In August 2012, police in Italy reported that they has been an increase of 78 percent in the amount of gold, silver and cash that was prevented from being smuggled out of the country in the first six month of 2012.

The cash-for-gold industry in Italy is believed to be used by criminals as a method of money laundering, according to authorities. A network of gold smugglers broken up by police made $207 Million in profits smuggling over 33,000 pounds of gold and silver.

The number of cash-for-gold stores in Italy has quadrupled in a two-year span, and only a small minority of the 28,000 shops are officially registered with the government.

Source:  “Italy busts suspected gold-smuggling network,” BBC News, November 8, 2012.

The Irish Society for the Prevention of Cruelty to Animals estimates that tens of thousands of puppies are trafficked from Ireland into the United Kingdom. The traffickers are meeting the demand of puppies due to a shortage in the UK from strict spaying and neutering polices that have lowered the dog population.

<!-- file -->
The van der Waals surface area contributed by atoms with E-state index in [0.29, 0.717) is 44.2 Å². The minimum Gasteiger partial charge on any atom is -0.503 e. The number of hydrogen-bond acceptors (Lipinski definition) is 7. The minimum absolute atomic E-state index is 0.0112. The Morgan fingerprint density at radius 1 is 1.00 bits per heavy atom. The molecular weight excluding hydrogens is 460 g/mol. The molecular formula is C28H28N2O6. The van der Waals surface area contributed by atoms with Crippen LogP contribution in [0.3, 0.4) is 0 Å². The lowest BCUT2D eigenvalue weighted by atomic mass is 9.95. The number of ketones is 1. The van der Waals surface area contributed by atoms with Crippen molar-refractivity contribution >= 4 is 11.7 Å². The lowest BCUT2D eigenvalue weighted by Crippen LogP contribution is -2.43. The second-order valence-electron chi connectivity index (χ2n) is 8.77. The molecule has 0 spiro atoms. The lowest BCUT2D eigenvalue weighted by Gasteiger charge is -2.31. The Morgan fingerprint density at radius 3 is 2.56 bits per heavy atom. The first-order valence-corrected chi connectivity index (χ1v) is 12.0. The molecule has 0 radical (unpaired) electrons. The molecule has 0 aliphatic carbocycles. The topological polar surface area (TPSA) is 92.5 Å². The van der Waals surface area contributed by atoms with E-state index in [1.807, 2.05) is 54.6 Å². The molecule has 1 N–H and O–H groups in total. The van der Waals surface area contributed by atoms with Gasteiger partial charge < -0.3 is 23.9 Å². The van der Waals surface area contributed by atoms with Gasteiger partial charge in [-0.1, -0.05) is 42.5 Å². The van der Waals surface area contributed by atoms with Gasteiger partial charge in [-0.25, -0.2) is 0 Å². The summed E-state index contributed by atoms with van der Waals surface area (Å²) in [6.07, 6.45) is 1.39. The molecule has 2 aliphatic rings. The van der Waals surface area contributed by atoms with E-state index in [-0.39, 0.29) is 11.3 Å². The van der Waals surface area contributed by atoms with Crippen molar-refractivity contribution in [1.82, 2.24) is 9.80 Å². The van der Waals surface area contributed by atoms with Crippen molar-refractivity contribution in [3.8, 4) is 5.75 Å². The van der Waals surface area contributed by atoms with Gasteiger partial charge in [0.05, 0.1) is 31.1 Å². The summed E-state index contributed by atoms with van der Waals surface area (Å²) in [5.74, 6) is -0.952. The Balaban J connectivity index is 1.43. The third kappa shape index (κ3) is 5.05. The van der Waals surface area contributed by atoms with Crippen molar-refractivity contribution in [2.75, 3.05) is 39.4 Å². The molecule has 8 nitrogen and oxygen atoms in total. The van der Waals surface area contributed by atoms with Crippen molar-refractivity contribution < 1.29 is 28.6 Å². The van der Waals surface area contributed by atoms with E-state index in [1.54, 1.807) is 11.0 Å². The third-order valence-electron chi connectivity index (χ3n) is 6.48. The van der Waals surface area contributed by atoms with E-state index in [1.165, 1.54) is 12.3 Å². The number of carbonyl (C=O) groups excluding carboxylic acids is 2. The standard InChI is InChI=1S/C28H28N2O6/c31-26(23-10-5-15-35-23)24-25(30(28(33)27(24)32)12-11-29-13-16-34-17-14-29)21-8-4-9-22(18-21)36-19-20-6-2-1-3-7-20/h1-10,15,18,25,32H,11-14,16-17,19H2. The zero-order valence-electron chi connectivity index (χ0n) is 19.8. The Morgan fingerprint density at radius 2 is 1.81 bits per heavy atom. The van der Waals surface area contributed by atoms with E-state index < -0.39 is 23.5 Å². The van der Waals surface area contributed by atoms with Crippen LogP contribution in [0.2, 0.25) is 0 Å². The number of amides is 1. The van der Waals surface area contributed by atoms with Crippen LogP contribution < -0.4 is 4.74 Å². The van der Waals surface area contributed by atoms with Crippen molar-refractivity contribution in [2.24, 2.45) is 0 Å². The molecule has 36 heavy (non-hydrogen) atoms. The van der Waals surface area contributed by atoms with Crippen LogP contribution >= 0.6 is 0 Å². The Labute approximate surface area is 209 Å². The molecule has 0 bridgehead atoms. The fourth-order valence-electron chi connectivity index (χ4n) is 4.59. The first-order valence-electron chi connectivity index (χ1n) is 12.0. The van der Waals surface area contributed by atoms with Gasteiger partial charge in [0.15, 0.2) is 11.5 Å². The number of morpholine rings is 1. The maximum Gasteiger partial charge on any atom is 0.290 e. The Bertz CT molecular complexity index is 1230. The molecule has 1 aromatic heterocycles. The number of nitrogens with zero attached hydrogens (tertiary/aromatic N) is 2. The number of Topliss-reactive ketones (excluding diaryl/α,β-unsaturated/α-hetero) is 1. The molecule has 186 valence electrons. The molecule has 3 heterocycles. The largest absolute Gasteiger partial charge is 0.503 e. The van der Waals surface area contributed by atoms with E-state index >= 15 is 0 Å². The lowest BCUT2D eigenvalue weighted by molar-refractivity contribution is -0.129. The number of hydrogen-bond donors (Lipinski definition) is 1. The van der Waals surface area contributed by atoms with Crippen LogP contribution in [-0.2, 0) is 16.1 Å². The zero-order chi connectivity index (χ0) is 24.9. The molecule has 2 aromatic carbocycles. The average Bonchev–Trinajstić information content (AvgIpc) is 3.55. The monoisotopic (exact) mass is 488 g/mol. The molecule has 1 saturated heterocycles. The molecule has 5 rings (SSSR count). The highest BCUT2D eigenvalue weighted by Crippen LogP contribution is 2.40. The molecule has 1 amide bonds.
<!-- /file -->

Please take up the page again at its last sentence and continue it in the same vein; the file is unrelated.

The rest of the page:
Trafficking rings are selling the puppies on the black market at prices between $255 to $1,275 (€200 to €1,000). The types of puppies being sold are Jack Russells, Labradors, springer spaniels, cocker spaniels and beagles.

(Price of exotic pets and other animals for sale.)

Source:  Treacy Hogan, “Puppy trafficking netting criminals millions,” Irish Independent, November 5, 2012.

Due to illegal catching and poor governance, Africa losses up to one million tons of fish each year, according to the Director of the Fisheries Center at the University of British Columbia in Canada.

The amount of fish lost in Africa represents 10 percent of total global losses.

Losing one million tons of fish is equivalent to losing 10 million cows per year.

(See more economic impact from unregulated fishing.)

Source:  “Africa Loses One Million Tonnes of Fish Yearly Due to Illegal Fishing,” AllAfrica, October 25, 2012.